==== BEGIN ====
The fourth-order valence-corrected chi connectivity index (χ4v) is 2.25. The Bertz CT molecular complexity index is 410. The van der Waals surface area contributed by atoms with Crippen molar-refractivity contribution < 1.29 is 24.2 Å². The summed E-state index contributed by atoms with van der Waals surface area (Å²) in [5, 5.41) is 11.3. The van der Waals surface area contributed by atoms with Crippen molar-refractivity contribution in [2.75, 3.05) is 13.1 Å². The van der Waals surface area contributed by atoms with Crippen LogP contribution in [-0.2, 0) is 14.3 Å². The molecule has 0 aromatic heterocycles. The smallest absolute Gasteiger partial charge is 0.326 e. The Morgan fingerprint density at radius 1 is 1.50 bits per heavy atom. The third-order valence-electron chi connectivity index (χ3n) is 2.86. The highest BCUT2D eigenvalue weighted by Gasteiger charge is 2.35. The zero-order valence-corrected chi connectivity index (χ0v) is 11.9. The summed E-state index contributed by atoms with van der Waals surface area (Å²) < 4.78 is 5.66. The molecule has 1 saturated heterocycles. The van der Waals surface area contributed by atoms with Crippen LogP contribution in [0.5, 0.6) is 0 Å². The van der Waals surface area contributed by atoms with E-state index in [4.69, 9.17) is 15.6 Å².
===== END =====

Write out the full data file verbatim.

The fourth-order valence-corrected chi connectivity index (χ4v) is 2.25. The Bertz CT molecular complexity index is 410. The van der Waals surface area contributed by atoms with Crippen molar-refractivity contribution < 1.29 is 24.2 Å². The summed E-state index contributed by atoms with van der Waals surface area (Å²) in [5, 5.41) is 11.3. The van der Waals surface area contributed by atoms with Crippen molar-refractivity contribution in [2.75, 3.05) is 13.1 Å². The van der Waals surface area contributed by atoms with Crippen LogP contribution in [-0.2, 0) is 14.3 Å². The molecule has 0 aromatic heterocycles. The smallest absolute Gasteiger partial charge is 0.326 e. The Morgan fingerprint density at radius 1 is 1.50 bits per heavy atom. The third-order valence-electron chi connectivity index (χ3n) is 2.86. The highest BCUT2D eigenvalue weighted by Gasteiger charge is 2.35. The zero-order valence-corrected chi connectivity index (χ0v) is 11.9. The summed E-state index contributed by atoms with van der Waals surface area (Å²) < 4.78 is 5.66. The molecule has 1 saturated heterocycles. The van der Waals surface area contributed by atoms with Crippen LogP contribution in [0.5, 0.6) is 0 Å². The van der Waals surface area contributed by atoms with E-state index in [4.69, 9.17) is 15.6 Å².